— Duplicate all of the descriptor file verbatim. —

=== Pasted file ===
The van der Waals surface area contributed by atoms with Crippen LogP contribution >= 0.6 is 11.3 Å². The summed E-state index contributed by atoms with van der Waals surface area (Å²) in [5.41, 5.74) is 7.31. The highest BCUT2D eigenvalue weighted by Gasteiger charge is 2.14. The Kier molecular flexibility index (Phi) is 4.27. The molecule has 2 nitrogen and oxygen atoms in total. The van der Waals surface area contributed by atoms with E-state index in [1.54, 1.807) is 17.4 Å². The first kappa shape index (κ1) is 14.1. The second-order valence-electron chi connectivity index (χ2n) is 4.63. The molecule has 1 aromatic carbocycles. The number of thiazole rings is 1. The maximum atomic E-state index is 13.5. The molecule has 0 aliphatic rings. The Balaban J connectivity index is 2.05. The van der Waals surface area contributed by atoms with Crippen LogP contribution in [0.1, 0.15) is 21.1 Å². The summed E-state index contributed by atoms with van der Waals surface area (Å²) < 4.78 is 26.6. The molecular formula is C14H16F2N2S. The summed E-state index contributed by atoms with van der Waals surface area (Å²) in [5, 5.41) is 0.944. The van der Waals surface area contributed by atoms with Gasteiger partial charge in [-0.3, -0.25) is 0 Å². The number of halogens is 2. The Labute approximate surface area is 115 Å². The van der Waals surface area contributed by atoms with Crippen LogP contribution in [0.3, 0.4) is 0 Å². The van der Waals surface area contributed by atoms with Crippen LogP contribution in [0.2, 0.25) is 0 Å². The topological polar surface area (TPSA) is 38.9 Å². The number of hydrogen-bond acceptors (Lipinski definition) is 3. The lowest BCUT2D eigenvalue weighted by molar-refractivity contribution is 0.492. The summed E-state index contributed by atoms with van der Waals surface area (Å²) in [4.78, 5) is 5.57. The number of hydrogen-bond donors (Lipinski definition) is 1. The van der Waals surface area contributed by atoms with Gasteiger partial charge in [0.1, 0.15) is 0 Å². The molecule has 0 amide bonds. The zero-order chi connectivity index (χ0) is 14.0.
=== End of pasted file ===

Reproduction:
The van der Waals surface area contributed by atoms with Crippen LogP contribution >= 0.6 is 11.3 Å². The summed E-state index contributed by atoms with van der Waals surface area (Å²) in [5.41, 5.74) is 7.31. The highest BCUT2D eigenvalue weighted by Gasteiger charge is 2.14. The Kier molecular flexibility index (Phi) is 4.27. The molecule has 2 nitrogen and oxygen atoms in total. The van der Waals surface area contributed by atoms with E-state index in [1.54, 1.807) is 17.4 Å². The first kappa shape index (κ1) is 14.1. The second-order valence-electron chi connectivity index (χ2n) is 4.63. The molecule has 1 aromatic carbocycles. The number of thiazole rings is 1. The maximum atomic E-state index is 13.5. The molecule has 0 aliphatic rings. The Balaban J connectivity index is 2.05. The van der Waals surface area contributed by atoms with Crippen LogP contribution in [0.1, 0.15) is 21.1 Å². The summed E-state index contributed by atoms with van der Waals surface area (Å²) < 4.78 is 26.6. The molecular formula is C14H16F2N2S. The summed E-state index contributed by atoms with van der Waals surface area (Å²) in [5, 5.41) is 0.944. The van der Waals surface area contributed by atoms with Gasteiger partial charge in [-0.3, -0.25) is 0 Å². The number of halogens is 2. The Labute approximate surface area is 115 Å². The van der Waals surface area contributed by atoms with Crippen LogP contribution in [0.3, 0.4) is 0 Å². The van der Waals surface area contributed by atoms with Crippen LogP contribution in [0.2, 0.25) is 0 Å². The topological polar surface area (TPSA) is 38.9 Å². The number of hydrogen-bond acceptors (Lipinski definition) is 3. The lowest BCUT2D eigenvalue weighted by molar-refractivity contribution is 0.492. The summed E-state index contributed by atoms with van der Waals surface area (Å²) in [4.78, 5) is 5.57. The number of hydrogen-bond donors (Lipinski definition) is 1. The van der Waals surface area contributed by atoms with Gasteiger partial charge in [0.1, 0.15) is 0 Å². The molecule has 0 amide bonds. The zero-order chi connectivity index (χ0) is 14.0.